“The motivation behind this endeavor was to create a program that could reverse Jewish students’ diminishing relationship to Israel as evidenced by recent polls. My experience showed that traditional methods of teaching did not always achieve the desired results. I realized that students are best able to connect when the material represents their core values. This realization led to the direction that LINK has taken,” explains Rush.

A year-long pilot program of 20 schools across the US was completed in July, 2017. Jewish day schools and Jewish supplementary schools participated in the study, representing all Jewish denominations. Data was collected from teachers and students to measure progress and to determine if educational goals were being met.

Data analytics revealed that after participating in the LINK program:
– Students showed a 45% increase in knowledge and understanding about Jewish continuity in Israel.
-Students showed a 55% increase in knowledge, understanding and challenges of Israel’s size, demographics and location.
– Students showed a 75% increase in knowledge and understanding of Israel’s diversity.
– Students showed a 78 % increase in knowledge and understanding about Israel’s role in global humanitarian and disaster aid as well as efforts Israel makes at home with refugee and economic migrant populations.

– Students showed a 60% increase in knowledge and understanding about the global impact of Israeli advances in technology.

Teachers reported that students readily engage in the lessons and look forward to their experience with the curriculum. They articulate not just an increase in knowledge, but pride in and a connection to Israel.

“The use of technology and the presentation of the information truly honors today’s teen. When our students in the school were surveyed, many stated that the LINK program was the favorite part of their school day,” states Sandy Borowsky, CJE, MS.ED, Educational Director Orangetown Jewish Center in New York.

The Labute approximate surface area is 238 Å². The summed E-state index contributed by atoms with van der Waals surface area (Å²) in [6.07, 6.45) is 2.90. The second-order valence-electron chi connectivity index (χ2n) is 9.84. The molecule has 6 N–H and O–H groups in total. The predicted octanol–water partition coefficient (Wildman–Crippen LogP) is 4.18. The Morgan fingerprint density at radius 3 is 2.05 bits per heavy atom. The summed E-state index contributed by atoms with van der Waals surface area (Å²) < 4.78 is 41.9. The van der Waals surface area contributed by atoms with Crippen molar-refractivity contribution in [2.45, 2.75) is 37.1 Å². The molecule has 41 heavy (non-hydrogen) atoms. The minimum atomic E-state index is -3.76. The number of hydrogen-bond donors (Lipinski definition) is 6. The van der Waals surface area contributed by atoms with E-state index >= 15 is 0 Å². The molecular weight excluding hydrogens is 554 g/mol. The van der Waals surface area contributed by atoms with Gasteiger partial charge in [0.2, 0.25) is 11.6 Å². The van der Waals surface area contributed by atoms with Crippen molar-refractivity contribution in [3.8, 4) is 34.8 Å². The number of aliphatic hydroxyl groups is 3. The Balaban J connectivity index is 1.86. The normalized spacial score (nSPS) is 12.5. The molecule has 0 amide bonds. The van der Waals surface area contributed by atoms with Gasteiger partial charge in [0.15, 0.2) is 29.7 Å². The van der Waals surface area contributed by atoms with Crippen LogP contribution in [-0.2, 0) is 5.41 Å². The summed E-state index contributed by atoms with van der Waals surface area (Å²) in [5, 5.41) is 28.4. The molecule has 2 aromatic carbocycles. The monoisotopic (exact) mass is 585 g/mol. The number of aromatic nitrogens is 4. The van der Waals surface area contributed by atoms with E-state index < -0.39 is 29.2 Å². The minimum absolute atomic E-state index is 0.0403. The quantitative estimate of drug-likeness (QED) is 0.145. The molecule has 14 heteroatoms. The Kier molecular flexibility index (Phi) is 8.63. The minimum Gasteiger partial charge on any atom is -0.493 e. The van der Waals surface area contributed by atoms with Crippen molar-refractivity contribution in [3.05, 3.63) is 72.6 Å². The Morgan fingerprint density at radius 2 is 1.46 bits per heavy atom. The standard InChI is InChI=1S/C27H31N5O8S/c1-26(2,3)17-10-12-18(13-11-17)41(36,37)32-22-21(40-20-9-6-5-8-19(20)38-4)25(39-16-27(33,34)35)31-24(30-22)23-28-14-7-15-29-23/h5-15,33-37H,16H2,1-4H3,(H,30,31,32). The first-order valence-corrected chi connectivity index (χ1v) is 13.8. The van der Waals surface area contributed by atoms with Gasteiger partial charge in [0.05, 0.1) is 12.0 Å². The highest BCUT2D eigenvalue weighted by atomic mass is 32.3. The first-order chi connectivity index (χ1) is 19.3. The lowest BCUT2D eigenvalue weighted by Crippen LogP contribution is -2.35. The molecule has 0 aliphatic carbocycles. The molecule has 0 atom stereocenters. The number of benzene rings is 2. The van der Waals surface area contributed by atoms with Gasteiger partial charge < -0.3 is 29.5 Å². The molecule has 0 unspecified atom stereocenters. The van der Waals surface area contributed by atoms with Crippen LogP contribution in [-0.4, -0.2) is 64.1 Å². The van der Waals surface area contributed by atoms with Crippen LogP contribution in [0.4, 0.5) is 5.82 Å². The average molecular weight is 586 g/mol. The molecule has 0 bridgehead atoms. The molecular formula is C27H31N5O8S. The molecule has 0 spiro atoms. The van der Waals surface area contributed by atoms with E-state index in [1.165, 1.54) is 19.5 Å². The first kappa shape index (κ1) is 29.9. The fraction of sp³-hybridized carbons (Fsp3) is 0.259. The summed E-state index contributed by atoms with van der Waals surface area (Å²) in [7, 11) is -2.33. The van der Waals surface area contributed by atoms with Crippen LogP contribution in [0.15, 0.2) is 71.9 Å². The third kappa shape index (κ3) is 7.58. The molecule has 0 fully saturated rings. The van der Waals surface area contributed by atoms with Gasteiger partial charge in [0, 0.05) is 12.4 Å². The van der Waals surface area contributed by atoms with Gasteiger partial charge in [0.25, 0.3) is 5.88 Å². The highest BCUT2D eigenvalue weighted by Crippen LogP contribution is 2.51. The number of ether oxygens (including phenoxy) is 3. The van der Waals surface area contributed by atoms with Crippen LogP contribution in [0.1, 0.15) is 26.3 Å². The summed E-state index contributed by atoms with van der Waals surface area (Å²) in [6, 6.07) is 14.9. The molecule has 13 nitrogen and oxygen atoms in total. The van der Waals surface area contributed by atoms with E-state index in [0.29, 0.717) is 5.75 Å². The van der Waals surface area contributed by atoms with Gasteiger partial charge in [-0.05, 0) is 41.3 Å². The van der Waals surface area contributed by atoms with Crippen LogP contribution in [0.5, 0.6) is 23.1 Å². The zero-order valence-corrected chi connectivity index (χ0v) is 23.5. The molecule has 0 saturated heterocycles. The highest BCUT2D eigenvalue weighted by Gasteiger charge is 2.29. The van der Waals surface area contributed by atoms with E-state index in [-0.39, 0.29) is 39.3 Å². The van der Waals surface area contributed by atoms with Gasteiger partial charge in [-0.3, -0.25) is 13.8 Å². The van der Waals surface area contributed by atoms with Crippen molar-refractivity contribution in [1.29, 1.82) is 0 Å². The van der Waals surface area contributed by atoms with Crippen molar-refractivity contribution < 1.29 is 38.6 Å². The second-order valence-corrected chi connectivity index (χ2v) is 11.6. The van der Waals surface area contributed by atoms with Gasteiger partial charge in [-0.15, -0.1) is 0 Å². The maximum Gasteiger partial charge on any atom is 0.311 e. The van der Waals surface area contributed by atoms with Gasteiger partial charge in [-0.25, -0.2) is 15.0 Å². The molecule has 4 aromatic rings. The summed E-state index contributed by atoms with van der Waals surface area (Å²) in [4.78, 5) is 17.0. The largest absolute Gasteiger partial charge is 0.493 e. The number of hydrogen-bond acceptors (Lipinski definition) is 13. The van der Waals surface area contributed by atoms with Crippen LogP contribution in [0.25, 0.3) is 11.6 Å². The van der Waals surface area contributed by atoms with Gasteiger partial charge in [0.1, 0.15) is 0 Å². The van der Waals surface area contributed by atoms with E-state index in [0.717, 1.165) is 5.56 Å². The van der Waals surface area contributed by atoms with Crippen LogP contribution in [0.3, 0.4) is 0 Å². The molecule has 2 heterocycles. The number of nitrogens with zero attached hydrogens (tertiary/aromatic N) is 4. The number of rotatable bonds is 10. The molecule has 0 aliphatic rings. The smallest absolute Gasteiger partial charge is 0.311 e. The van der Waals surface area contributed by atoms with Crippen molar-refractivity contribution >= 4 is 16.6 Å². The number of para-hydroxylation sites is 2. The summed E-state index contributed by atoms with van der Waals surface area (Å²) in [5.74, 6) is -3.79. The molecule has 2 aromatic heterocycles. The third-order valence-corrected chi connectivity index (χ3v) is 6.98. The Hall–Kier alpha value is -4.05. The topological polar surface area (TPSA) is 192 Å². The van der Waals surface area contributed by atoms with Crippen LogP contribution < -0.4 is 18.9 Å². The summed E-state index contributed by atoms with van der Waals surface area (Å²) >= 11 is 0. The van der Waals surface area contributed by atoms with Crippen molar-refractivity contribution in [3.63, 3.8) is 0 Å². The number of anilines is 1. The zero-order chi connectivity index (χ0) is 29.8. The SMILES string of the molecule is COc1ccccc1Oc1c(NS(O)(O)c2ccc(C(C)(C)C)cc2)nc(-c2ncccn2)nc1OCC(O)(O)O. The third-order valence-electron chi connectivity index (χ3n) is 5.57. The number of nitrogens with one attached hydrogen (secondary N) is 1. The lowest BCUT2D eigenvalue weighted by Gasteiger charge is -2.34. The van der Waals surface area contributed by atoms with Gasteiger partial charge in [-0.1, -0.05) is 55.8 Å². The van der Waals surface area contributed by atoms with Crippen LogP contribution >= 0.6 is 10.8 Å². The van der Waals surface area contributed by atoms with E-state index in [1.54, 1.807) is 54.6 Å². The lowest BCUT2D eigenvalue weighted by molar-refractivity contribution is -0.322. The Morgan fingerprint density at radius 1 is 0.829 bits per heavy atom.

Tears for Our Country

-Deanne Scherlis Comer

I, like so many, am weeping at the words I heard yesterday from the leader of our beloved country.

Moreover, I am wondering if any of the president’s supporters who have any shred of moral credibility left are looking at themselves in the mirror and asking, “What have I done?” And when will other members of that coterie of his inner circle show some backbone and call out, loudly and clearly, the heinous words and actions that have tarnished this presidency?

This is the time to be an “upstander” and not a “bystander” in our daily interactions as well. Our children, whose footsteps are shaping the path of our nation’s history, are listening.

This is the time to remember and honor all those who have stood up and fought against Nazism, Fascism and global genocides at any level.

March by white nationalists carrying torches in Charlottesville. Photo:

White nationalists marching in Charlottesville. Photo: All InOne News video.

This is the time to remember the diminishing number of Holocaust survivors who are the heroic remnants of the horror inflicted by racial and ethnic hatred.

This is the time to feel empathy for the African Americans who still feel the inequalities, for the moderate Muslims who feel threatened, and for the undocumented, law-abiding immigrants who want a fair opportunity and path to citizenship.

My father fled the pogroms of Communist Russia and always cautioned me about speaking out on issues I believed in. He felt that as a Jew, I should keep a low profile. “Well,” I told him, “Elie Wiesel believed that even if no one is listening, we need to yell against injustice so others don’t change us!”

So, as a human being, as the daughter of an immigrant, as an American Jewish woman, as a mother, as a grandmother and as a Holocaust educator, I will continue to speak my mind.

Hillel said, “If not now, when?”

Deanne Scherlis Comer is past chair of Abington School District’s Holocaust Curriculum Committee and is an education consultant for the Holocaust Awareness Museum and Education Center of Delaware Valley.